2/24/2012 2:40 PM ET|
The best deals at outlet malls
Outlets offer some real bargains, but you may not be getting exactly what you think you are. Also: How you might score an even better deal.
Outlet malls may sound like a shopper's delight and you may be able to find deep discounts on coveted brands, but not all deals are equal and some aren't deals at all.
"The fact that it's at an outlet doesn't necessarily mean that the merchandise is cheap," said Max Levitte, co-founder and chief executive of Cheapism, an online site that helps consumers find the best buys on products and services.
To be sure, there is plenty of cut-rate merchandise at the outlet malls, whose typical lineup of retailers could include Gap, Coach, Calvin Klein, Columbia Sports, Le Creuset, Calphalon, Samsonite and, increasingly, relative outlet-newcomers like Kate Spade, Restoration Hardware and L'Occitane.
Much of it might be last year's fashions and unsold merchandise that can't find a buyer no matter how many markdowns there are because of odd colors or sizes. But there is a growing trend to stock outlet centers with branded goods that were made less expensively and exclusively for the outlets.
"In some cases, the manufacturers do take shortcuts. They may replace leather with plastic or not have extra stitching," said Tod Marks, a senior project editor with Consumer Reports who recently finished his second exhaustive comparison of purchases at outlet malls versus regular retail stores for the magazine. "Most of the time, those tweaks don't compromise quality."
In Marks' research, he said it was tough to find seconds and leftovers at most outlet retailers, with the exception of Le Creuset, which offered discounts of 35% or more on cookware with small chips. He said that clerks at several shoe stores, most notably Adidas and Nike, said the outlet malls "no longer sell B-grade stock," but make shoes specifically for the outlets.
"For the most part, you're not really sacrificing much and the savings may be well worth it," he said. He called the quality differences "little things that really aren't going to be deal breakers unless you're the most absolutely finicky person."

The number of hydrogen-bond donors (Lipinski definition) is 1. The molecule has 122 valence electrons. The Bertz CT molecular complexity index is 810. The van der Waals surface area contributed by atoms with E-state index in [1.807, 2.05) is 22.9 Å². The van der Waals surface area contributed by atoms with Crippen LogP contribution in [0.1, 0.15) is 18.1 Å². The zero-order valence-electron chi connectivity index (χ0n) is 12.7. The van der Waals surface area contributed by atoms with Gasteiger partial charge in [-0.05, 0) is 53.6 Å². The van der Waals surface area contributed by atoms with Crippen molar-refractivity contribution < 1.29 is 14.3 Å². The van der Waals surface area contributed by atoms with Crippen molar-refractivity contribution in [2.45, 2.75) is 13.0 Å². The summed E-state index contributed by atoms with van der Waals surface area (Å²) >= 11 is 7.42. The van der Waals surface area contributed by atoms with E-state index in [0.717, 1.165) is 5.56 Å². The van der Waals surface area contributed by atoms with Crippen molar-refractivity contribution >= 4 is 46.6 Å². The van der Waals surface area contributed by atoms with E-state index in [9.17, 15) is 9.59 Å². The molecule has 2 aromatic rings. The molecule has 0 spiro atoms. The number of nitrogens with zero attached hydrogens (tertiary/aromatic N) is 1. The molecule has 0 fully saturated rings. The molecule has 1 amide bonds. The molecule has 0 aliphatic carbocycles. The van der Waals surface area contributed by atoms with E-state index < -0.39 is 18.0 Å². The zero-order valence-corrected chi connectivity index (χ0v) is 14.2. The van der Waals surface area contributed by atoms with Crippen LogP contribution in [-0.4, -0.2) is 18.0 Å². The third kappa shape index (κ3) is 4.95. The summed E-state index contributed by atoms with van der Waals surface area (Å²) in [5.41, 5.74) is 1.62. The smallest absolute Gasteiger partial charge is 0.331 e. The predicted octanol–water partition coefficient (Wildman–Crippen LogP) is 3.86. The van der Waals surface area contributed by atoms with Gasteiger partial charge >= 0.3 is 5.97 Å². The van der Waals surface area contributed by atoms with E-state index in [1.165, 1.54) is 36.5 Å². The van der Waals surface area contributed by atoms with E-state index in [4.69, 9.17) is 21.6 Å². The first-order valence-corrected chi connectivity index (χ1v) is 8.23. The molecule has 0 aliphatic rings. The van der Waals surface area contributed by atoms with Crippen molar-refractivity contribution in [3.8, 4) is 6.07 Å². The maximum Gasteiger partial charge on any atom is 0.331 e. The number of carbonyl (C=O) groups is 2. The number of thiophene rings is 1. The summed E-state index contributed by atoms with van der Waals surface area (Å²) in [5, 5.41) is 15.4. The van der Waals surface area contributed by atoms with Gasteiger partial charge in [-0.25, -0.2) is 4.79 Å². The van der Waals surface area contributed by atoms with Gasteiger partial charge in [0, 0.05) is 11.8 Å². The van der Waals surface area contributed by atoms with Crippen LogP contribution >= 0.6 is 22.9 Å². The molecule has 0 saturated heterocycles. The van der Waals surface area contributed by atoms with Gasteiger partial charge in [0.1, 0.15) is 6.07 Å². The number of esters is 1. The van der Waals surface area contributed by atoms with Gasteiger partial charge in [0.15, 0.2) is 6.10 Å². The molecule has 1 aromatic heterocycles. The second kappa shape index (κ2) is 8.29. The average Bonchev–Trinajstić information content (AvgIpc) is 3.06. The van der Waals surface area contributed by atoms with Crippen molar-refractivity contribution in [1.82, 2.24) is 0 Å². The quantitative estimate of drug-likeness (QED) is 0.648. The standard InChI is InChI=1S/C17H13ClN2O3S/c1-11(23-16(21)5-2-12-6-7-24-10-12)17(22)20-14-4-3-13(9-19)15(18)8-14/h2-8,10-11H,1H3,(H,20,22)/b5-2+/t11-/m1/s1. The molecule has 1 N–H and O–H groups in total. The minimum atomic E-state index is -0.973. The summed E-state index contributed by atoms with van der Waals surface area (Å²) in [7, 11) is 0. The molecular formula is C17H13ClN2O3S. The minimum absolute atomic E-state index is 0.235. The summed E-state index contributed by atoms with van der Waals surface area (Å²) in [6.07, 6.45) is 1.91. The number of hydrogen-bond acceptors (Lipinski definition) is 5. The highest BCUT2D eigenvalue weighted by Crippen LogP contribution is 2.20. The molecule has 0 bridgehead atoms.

Gap and Banana Republic stores are quite open about the difference in merchandise between the regular retail centers and outlet malls. "Virtually everything you see in those stores never saw the light of day in a regular retail stores," Marks said.
Though they carry the Gap brand name, the T-shirts tend to have less stitching and a lighter fabric. Jeans might be plainer and could be missing a seam; sweaters may be shorter with cheaper buttons.
The apparel even has a three-diamond icon stitched into the fabric to designate its outlet destination.
Some retailers, such as Under Armour and Coach, carry a mix of unsold products from regular stores and product made specifically for the outlets, according to the Consumer Reports study.
Among its other findings: Lands' End carries year-old inventory, clearance items and returns. Sunglass Hut also offers both regular and outlet merchandise, though the prices are not necessarily lower than at regular stores.
Harry & David sells a lot of the same things at the outlet stores that you'll find in the catalog or online, though the promotions may differ. And Dress Barn sells exactly the same merchandise but at different price points.
Though retailers often advertise that their outlet prices are as much as 65% off the manufacturers' suggested retail price, that's certainly not the case on every product.
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Stores in outlet malls do carry items specifically made for the outlet mall store. Some carry items that weren't sold in retail stores, and some carry returned items. Their prices are not always cheaper than the retail stores, even for "name brand" items. That's why it's important to shop around and know prices. In some cases, I've even found items priced higher than a regular retail store.
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